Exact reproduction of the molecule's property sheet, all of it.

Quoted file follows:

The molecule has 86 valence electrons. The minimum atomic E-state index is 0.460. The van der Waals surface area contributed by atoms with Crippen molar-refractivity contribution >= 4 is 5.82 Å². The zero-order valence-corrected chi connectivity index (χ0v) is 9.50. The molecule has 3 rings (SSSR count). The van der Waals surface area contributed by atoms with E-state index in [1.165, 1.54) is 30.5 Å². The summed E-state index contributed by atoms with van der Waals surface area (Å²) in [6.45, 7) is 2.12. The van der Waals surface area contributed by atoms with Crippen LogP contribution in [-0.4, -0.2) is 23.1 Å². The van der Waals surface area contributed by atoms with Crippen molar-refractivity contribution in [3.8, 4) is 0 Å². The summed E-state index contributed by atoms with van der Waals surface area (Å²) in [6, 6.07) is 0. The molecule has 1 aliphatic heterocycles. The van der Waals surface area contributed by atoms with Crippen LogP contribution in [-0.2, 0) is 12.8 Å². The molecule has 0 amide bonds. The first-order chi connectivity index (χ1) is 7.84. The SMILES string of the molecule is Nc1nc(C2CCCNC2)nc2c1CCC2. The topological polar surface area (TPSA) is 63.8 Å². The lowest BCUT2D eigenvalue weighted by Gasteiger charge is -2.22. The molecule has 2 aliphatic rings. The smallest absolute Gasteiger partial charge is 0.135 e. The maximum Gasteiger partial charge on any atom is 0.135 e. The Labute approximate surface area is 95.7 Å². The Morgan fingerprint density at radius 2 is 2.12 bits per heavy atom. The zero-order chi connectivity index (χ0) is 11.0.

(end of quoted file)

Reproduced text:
The molecule has 86 valence electrons. The minimum atomic E-state index is 0.460. The van der Waals surface area contributed by atoms with Crippen molar-refractivity contribution >= 4 is 5.82 Å². The zero-order valence-corrected chi connectivity index (χ0v) is 9.50. The molecule has 3 rings (SSSR count). The van der Waals surface area contributed by atoms with E-state index in [1.165, 1.54) is 30.5 Å². The summed E-state index contributed by atoms with van der Waals surface area (Å²) in [6.45, 7) is 2.12. The van der Waals surface area contributed by atoms with Crippen LogP contribution in [-0.4, -0.2) is 23.1 Å². The van der Waals surface area contributed by atoms with Crippen molar-refractivity contribution in [3.8, 4) is 0 Å². The summed E-state index contributed by atoms with van der Waals surface area (Å²) in [6, 6.07) is 0. The molecule has 1 aliphatic heterocycles. The van der Waals surface area contributed by atoms with Crippen LogP contribution in [-0.2, 0) is 12.8 Å². The molecule has 0 amide bonds. The first-order chi connectivity index (χ1) is 7.84. The SMILES string of the molecule is Nc1nc(C2CCCNC2)nc2c1CCC2. The topological polar surface area (TPSA) is 63.8 Å². The lowest BCUT2D eigenvalue weighted by Gasteiger charge is -2.22. The molecule has 2 aliphatic rings. The smallest absolute Gasteiger partial charge is 0.135 e. The maximum Gasteiger partial charge on any atom is 0.135 e. The Labute approximate surface area is 95.7 Å². The Morgan fingerprint density at radius 2 is 2.12 bits per heavy atom. The zero-order chi connectivity index (χ0) is 11.0.